I listened to a podcast while I was running recently about acoustic biologist Katy Payne and her work with whales and elephants. This is what I love about the show On Being. I go into it thinking, “What in the world do I care about whales and elephants?” and I come out of it thinking, “Wow, that was about SO much more than whales and elephants.”
During the interview Payne recalled an incident in which she and her crew filmed the death of a baby elephant. About 100 elephants unrelated to the baby walked by the withered corpse as it lay in the forest clearing. As she observed this scene, Payne noticed something extraordinary:
“Every single one of them did something that showed alarm, concern, or somehow showed they were aware of something novel that they were approaching. Some of them took a detour around. About a quarter of them tried to lift the body up with their tusks and their trunks, sometimes trying over and over again. One adolescent male attempted to lift up this little corpse 57 times, and walked away from it and came back five different times.”
Payne compared this clearing in the forest where the baby lay to Grand Central Station, and she wondered aloud how many people would stop for a youngster, or any human being, who seemed to be alone and in distress during rush hour in Grand Central Station. “Would you be perturbed because it’s a member of your species?” she asked. “If there was no one caring for it, would you care for it?”
I thought about those questions for a long time. Of course I want my answer to be yes. Of course I’d like to think that I would stop if I witnessed a person in distress in the middle of Grand Central Station, or on the corner of O Street in downtown Lincoln, Nebraska, for that matter. Of course I’d like to think I’d care for the person no one else noticed.
But the truth is, I don’t know for sure. The truth is, I might keep walking. I might assume “someone else” would help, someone more qualified, someone with more time or resources than I.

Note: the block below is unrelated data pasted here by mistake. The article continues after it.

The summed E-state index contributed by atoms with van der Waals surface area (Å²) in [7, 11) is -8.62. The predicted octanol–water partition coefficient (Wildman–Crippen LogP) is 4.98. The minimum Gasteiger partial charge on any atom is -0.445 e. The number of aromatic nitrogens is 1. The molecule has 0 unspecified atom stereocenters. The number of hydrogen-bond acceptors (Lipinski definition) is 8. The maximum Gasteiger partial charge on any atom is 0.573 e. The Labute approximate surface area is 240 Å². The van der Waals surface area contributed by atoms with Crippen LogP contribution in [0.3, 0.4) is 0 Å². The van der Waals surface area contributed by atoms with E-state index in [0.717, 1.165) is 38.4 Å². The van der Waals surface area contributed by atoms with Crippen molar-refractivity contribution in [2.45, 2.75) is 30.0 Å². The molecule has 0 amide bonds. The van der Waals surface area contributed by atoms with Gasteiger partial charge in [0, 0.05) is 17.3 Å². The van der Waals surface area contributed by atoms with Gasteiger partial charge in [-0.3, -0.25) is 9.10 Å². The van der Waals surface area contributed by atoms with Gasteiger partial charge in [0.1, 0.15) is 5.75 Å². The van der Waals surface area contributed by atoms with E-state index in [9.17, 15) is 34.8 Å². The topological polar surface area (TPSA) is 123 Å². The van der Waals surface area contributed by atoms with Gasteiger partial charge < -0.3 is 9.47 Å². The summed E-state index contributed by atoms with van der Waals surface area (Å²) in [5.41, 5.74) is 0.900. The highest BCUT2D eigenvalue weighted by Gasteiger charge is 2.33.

In fact, the hard truth is, I have walked by.
I’ve walked past the man standing in front of SuperSaver with the tattered cardboard sign.
I’ve walked past the man lying motionless in a filthy sleeping bag on 12th Street.
I’ve averted my eyes when the mentally ill woman lurched past me on the subway, yelling incoherently and asking for help.
I’ve neglected to make the phone call to the friend who is suffering or the relative who just received the dire diagnosis.
I’ve pretended I didn’t notice. I’ve passed by without stopping. I’ve taken the detour to avoid contact. I’ve looked the other way. I’ve registered the distress and suffering of a member of my species, another human being, and I’ve done nothing.
I keep thinking about the dead baby elephant in the middle of the forest clearing. I keep thinking about the elephants that noticed something was wrong but kept moving and walked on by. I keep thinking about the minority, the one-quarter of the elephants who stopped and tried to help. I keep thinking especially about that one young male who returned to the dead calf five times, who tried to lift the baby to its feet 57 times.
That’s who I want to be: the one who stops to offer assistance. The one who doesn’t give up. The one who comes back, again and again and again. The one who tries my best to carry my fellow human beings, to help them to their feet when they are in need of help.
That’s who God calls us to be: the person in the minority, the person who stops to help when everyone else keeps walking on by.